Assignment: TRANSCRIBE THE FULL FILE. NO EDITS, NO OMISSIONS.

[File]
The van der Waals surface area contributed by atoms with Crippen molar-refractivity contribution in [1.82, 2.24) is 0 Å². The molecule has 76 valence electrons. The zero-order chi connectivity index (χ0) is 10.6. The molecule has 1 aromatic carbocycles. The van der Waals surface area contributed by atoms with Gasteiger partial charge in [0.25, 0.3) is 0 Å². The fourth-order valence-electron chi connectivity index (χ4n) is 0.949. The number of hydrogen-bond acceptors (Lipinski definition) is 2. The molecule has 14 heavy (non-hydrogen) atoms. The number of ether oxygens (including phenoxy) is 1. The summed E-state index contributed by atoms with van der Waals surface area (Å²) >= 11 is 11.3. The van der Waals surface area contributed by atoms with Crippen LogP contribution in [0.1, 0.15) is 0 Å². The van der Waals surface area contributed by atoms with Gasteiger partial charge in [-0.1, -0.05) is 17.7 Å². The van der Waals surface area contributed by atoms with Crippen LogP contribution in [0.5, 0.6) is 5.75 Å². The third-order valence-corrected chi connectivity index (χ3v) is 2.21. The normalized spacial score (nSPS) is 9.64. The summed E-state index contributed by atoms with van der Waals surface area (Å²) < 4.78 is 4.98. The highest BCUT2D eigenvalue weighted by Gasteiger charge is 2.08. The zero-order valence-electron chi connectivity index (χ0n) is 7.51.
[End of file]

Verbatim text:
The van der Waals surface area contributed by atoms with Crippen molar-refractivity contribution in [1.82, 2.24) is 0 Å². The molecule has 76 valence electrons. The zero-order chi connectivity index (χ0) is 10.6. The molecule has 1 aromatic carbocycles. The van der Waals surface area contributed by atoms with Gasteiger partial charge in [0.25, 0.3) is 0 Å². The fourth-order valence-electron chi connectivity index (χ4n) is 0.949. The number of hydrogen-bond acceptors (Lipinski definition) is 2. The molecule has 14 heavy (non-hydrogen) atoms. The number of ether oxygens (including phenoxy) is 1. The summed E-state index contributed by atoms with van der Waals surface area (Å²) >= 11 is 11.3. The van der Waals surface area contributed by atoms with Crippen LogP contribution in [0.1, 0.15) is 0 Å². The van der Waals surface area contributed by atoms with Gasteiger partial charge in [-0.1, -0.05) is 17.7 Å². The van der Waals surface area contributed by atoms with Crippen LogP contribution in [0.5, 0.6) is 5.75 Å². The third-order valence-corrected chi connectivity index (χ3v) is 2.21. The normalized spacial score (nSPS) is 9.64. The summed E-state index contributed by atoms with van der Waals surface area (Å²) < 4.78 is 4.98. The highest BCUT2D eigenvalue weighted by Gasteiger charge is 2.08. The zero-order valence-electron chi connectivity index (χ0n) is 7.51.